History TabletopGame / Pokemon

3rd Aug '16 6:20:03 AM Yugnat
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** [[http://bulbapedia.bulbagarden.net/wiki/Sabrina's_ESP_(Gym_Heroes_117) Sabrina's ESP]] lets you re-flip coins for the Pokémon it's attached to once. Trick Coin does the same thing, except it can be attached to any Pokémon, can be done once per turn, and will remain on that Pokémon on subsequent turns.

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** [[http://bulbapedia.bulbagarden.net/wiki/Sabrina's_ESP_(Gym_Heroes_117) net/wiki/Sabrina%27s_ESP_(Gym_Heroes_117) Sabrina's ESP]] lets you re-flip coins for the Pokémon it's attached to once. Trick Coin does the same thing, except it can be attached to any Pokémon, can be done once per turn, and will remain on that Pokémon on subsequent turns.
9th Jul '16 1:19:04 AM ChaosGallade
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** [[http://bulbapedia.bulbagarden.net/wiki/Sabrinas_ESP_(Gym_Heroes_117) Sabrina's ESP]] lets you re-flip coins.

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** [[http://bulbapedia.bulbagarden.net/wiki/Sabrinas_ESP_(Gym_Heroes_117) net/wiki/Sabrina's_ESP_(Gym_Heroes_117) Sabrina's ESP]] lets you re-flip coins.coins for the Pokémon it's attached to once. Trick Coin does the same thing, except it can be attached to any Pokémon, can be done once per turn, and will remain on that Pokémon on subsequent turns.
23rd May '16 11:51:41 AM ptcgmaurylover
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Added DiffLines:

* CrackIsCheaper: Making a functional deck often costs hundreds and hundreds of dollars. Newer players can opt for so-called "Theme Decks" that run for about 10 dollars apiece but usually serve no actual competitive function and would most likely be destroyed by any professionally-made deck.
** On the casual side of the TCG, in terms of collecting, going for 100% completion of ''all'' of the released sets will be a serious challenge in terms of price. While the first few sets such as Jungle and Fossil (not Base Set, though) run for fairly reasonable amounts of money, other sets, especially those that are currently legal in competitive play and even first edition prints of the aforementioned older sets are hard to come by at a decent price. Certain sets, especially those from the original EX era, have secret rare cards that can run for hundreds of dollars in them, such as certain Gold Star cards. Collectors may attempt to mitigate these high costs by buying lots of assorted cards, but it would likely take a very long time to complete all of the sets this way, considering there have been thousands and thousands of individual cards released over 60+ sets (as of May 2016).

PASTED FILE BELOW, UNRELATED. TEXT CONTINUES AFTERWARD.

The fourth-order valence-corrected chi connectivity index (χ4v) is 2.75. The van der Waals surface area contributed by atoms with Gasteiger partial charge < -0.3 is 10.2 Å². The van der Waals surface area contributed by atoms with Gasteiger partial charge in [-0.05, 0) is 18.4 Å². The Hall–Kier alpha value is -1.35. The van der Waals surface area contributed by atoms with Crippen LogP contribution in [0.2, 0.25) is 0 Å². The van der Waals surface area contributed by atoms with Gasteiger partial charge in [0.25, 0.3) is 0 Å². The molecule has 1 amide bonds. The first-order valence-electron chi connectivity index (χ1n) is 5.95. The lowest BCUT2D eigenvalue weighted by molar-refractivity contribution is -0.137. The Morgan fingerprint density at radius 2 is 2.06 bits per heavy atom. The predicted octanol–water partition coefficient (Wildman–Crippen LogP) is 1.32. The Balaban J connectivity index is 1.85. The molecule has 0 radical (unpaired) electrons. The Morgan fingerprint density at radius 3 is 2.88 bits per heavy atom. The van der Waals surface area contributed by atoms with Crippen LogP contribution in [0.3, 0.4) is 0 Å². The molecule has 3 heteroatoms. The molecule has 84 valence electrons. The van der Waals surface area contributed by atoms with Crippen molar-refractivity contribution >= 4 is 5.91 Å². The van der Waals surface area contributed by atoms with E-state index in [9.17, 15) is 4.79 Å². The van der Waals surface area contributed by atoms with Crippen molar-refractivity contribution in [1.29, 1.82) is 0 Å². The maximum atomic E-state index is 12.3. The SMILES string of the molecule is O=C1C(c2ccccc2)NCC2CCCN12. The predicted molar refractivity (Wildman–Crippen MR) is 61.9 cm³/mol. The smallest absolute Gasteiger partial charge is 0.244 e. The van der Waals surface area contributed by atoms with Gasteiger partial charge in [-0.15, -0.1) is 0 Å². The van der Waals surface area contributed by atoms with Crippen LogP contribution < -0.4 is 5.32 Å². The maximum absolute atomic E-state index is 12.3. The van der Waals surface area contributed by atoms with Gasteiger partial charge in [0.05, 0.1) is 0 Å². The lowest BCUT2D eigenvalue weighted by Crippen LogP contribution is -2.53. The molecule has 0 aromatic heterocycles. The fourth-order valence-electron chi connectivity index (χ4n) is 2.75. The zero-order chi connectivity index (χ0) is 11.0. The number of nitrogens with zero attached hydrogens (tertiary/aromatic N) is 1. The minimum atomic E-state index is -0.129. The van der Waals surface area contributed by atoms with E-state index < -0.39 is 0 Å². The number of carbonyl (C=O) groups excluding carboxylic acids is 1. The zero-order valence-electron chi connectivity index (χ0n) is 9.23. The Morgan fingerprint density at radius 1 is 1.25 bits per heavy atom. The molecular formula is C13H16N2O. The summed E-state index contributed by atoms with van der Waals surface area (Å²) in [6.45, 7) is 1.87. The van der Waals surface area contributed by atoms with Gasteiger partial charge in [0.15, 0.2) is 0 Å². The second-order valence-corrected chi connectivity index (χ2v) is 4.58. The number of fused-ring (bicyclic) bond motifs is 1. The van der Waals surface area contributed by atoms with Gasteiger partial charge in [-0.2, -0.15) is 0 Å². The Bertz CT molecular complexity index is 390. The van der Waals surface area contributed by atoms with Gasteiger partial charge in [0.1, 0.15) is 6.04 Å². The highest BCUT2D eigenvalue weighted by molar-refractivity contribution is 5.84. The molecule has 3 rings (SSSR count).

11th Apr '16 1:09:14 PM DracoKanji
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The game relies heavily on "Energy Cards", 9 (initially 6, later 8) cards representing the different Pokémon types (though there is an 11th Dragon-type with no Energy equivalent outside of Roaring Skies' Double Dragon Energy card, and the much earlier Colorless energy which has no Basic energy card, but serves as a "Wild Card", being fulfilled with the other energy types, as well as having the oft-reprinted Double Colorless Energy card), and the only cards the player is allowed to have more than four copies of in a deck. In general, a Pokémon of a specific type will have attacks that require Energy of that type, although some do have "Colorless" energy requirements, which can be fulfilled by any of the 11 types[[note]]There isn't a Colorless Basic Energy card, but some Special Energy cards are Colorless (i.e., Double Colorless Energy).[[/note]]. Because the player is limited to only playing one Energy Card per turn, it's important for them to manage their energy distribution wisely, as a benched Pokémon that already has energy on it will be able to start fighting much quicker than one that doesn't. Stronger attacks will require more energy, with the strongest attacks requiring the player to remove one or all of the Pokémon's attached energy, limiting their use. Pokémon also have retreat costs, the amount of energy cards that must be removed in order to switch out for a Pokémon in the bench, which is also (usually) proportional to the Pokémon's power.